Eisenberg: In your sleuthing, what was the most surprising discovery you made?
Josh Fox: Most baffling to me was how much the gas industry was able to get away with—like [insisting] that drilling is safe. Most people when they sign the lease don't realize that what they're in for is a complete industrialization of their property and an enormous problem with their air and water. The gas industry is somehow able to move into an area and say that everything is going to be just fine, you're just going to make a lot of money.
See: Gasland Trailer
Rhiza Labs | Online Mapping Software for exploring, visualizing, and sharing crowdsourced data on the web.
June 30, 2010
Geo Animation: Marcellus Shale Permits in PA Over Time
by Josh Knauer
Here at Rhiza Labs, we’re really excited to have a whole bunch of new public projects launching with our clients. These clients are pioneers who are exploring new ways to encourage communities of interest to aggregate data and share it publicly, while also providing these communities with incredibly powerful data analysis and visualization tools. One of the latest projects to launch, FracTracker.org, involves many dozens of community organizations that want to tract the impacts of Marcellus Shale gas wells in their communities.
I wanted to see how widespread this type of gas well drilling practice was, so I took the Marcellus Shale gas well permit data from the PA Dept of Environmental Protection and created a quick snapshot of the data, and then just clicked on the Action button in the upper right corner of the snapshot page and chose the options “Download as –> KML” to bring it into Google Earth. I then just hit “play” on the time slider within Google Earth.
"Our quality of life has an unquenchable thirst for energy. Offshore drilling and production helps to satisfy this thirst." --Richard Haut
Extracting energy requires trade-offs. “We want clean air, but we also like the convenience of electricity,” said Richard Haut during a lunch-hour seminar last Tuesday. Haut, founder and senior research scientist at Houston Advanced Research Center (HARC), visited Cornell to promote what he calls “environ- mentally friendly drilling systems.”
But his talk left many people hungry for answers...
Haut embraces the idea that drilling is coming and the only question is how to minimize the damage. Take hydraulic fracturing: about 50 percent of all wells drilled into shale, tight gas and coal-bed methane formations use fracking. Within 25 years, he said, 75 percent of all gas wells will be fracked.
“But the typical frack site is an accident waiting to happen,” Haut said, pointing out potential spills, pit leaks and heavy truck traffic. Another issue is dealing with flow- back and produced waste fluids. Haut showed examples of mobile treatment units but never described the technology under development...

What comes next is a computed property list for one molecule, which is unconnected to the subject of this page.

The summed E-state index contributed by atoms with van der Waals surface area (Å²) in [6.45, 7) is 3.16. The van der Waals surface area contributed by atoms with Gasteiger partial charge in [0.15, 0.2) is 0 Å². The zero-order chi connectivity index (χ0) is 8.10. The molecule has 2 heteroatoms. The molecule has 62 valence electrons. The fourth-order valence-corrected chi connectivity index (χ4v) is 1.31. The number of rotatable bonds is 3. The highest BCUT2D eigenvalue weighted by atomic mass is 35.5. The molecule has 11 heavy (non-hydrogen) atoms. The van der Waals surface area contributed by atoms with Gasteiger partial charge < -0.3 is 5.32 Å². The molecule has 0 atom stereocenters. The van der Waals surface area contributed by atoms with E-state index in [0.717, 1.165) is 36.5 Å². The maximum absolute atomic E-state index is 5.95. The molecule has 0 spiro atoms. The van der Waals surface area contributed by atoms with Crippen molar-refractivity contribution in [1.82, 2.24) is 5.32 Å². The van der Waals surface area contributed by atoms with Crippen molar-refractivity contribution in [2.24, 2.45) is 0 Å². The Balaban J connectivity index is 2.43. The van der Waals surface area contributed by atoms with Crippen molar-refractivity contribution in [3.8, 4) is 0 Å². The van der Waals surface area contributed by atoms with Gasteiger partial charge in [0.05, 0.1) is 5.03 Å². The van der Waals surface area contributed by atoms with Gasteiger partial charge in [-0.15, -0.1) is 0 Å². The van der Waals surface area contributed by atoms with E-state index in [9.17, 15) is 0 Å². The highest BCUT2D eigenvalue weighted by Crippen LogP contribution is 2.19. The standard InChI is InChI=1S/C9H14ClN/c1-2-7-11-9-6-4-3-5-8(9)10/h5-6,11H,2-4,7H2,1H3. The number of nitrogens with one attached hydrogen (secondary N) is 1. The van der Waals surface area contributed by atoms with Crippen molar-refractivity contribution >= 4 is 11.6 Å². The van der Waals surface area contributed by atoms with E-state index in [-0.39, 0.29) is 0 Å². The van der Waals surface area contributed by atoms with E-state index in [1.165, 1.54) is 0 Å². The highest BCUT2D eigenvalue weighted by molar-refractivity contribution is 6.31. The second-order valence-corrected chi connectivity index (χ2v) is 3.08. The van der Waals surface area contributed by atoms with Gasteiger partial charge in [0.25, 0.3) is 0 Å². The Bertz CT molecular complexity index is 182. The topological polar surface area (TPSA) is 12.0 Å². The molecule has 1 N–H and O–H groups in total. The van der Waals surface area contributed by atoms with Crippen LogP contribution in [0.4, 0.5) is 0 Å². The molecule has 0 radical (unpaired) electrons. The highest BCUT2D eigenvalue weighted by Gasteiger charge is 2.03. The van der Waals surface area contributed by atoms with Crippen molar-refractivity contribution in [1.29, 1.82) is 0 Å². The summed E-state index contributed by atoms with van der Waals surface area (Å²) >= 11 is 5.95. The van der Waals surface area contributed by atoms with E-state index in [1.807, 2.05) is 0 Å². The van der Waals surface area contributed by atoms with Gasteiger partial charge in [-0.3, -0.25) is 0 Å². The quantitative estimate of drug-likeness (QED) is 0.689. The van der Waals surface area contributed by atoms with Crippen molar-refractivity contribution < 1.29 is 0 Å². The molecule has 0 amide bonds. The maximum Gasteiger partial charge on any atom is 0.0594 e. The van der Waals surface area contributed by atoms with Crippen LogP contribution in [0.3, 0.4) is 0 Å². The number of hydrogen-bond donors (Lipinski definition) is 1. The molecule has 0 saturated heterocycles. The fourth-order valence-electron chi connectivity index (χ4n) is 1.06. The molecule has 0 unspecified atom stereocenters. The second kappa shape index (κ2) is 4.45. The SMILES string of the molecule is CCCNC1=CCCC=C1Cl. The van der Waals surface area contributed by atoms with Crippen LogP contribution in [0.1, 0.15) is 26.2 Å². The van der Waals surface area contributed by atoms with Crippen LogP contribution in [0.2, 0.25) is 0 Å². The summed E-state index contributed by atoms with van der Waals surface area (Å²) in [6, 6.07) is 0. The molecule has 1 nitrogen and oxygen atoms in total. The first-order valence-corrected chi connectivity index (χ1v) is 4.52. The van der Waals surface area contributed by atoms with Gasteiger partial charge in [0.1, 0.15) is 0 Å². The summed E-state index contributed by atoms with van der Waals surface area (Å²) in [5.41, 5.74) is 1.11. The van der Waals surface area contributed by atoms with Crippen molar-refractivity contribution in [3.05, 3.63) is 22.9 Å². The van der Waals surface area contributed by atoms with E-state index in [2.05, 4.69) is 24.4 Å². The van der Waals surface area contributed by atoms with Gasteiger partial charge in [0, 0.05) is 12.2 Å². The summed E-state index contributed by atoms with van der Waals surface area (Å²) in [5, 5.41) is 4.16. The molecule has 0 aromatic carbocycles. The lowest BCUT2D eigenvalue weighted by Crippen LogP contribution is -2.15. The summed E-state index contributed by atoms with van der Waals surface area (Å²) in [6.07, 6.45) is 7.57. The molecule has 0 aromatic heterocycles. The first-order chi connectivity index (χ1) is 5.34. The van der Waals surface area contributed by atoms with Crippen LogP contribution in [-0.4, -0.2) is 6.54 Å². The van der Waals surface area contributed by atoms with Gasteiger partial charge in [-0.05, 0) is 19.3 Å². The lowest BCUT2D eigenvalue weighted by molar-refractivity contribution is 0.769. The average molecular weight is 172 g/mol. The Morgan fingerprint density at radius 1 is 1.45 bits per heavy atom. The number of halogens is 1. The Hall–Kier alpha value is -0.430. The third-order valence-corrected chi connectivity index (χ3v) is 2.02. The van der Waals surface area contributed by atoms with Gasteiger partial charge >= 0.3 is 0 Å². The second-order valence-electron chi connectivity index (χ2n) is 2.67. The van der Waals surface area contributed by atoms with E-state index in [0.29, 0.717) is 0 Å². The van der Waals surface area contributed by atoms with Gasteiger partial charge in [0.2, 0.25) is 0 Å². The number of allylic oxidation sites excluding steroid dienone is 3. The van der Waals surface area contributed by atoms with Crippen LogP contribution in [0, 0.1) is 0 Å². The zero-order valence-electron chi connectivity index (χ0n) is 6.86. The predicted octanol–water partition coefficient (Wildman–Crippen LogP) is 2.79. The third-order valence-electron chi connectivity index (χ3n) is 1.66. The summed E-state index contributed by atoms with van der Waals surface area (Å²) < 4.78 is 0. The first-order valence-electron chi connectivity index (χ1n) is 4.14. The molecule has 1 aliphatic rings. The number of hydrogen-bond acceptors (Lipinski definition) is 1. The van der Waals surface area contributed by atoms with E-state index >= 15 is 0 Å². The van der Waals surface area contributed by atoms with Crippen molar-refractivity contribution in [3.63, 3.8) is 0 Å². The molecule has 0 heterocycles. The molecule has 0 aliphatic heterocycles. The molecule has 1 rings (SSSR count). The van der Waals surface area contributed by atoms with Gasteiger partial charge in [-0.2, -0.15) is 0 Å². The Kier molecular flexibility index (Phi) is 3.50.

The problem with Haut’s environmentally friendly drilling approach, says Cornell engineering professor Tony Ingraffea, is that it reflects the worldview that shale gas development is inevitable, so we just have to “do it right.” This precludes true scientific investigation of many issues that this development presents, he said, noting that instead it focused on technology, such as how to build a well less likely to leak. “Such a view is also an admission that the thousands of shale gas wells already made, and those underway now, are not ‘being done right’,” Ingraffea said.
Physicist Bill Podulka agrees.
“The wide array of acknowledged problems and lack of currently available solutions underscores what many gas drilling critics have been saying: this technology is not ready.” What was missing, Podulka says, is discussion about excluding drilling from areas too socially or environmentally fragile. Instead, he said, the context boiled down to “how do we allow business as usual while bringing environmental damage down to a level we can tolerate?”
See: Gasland - The Debate
According to Sourcewatch, The Heartland Institute 2009 International Conference on Climate Change, held March 8-10th in New York at the Marriott New York Marquis Times Square Hotel, brought together scientists, economists, legal experts, and other climate specialists to "confront the issue of global warming."
These specialists, all climate change skeptics, aim to call attention "to new research that contradicts claims that Earth’s moderate warming during the 20th Century primarily was man-made and has reached crisis proportions."
The conference was organised and "sponsored" by the Heartland Institute, a U.S. think tank that in preceding years received substantial funding from Exxon for its work downplaying the significance of global warming.
Please note that information taken from Sourcewatch should be verified using other, more reliable sources. It is a good place to start research, but because anyone can edit Sourcewatch, we do not recommend using it in research papers or to obtain highly reliable information.
See: BBC News. Oct. 31, 2006. "Climate change fight 'can't wait'"
The world cannot afford to wait before tackling climate change, the UK prime minister has warned.
A report by economist Sir Nicholas Stern suggests that global warming could shrink the global economy by 20%.
But taking action now would cost just 1% of global gross domestic product, the 700-page study says. (Executive Summary, PDF, 27 pp.)
See: Alan I. Leshner. Dec. 9, 2009. Washington Post. "Don't let the climate doubters fool you."
See: Commentary: Dr. Michael J. Economides, editor-in-chief of the Energy Tribune, says environmentalists wrong on hydrofracking. Economides was short-listed for the EPA 2010 Hydraulic Fracturing Study.
See: Ann Alexander. Oct. 22, 2010. NRDC Switchboard. "Climate change denial from the Book of Hesitations".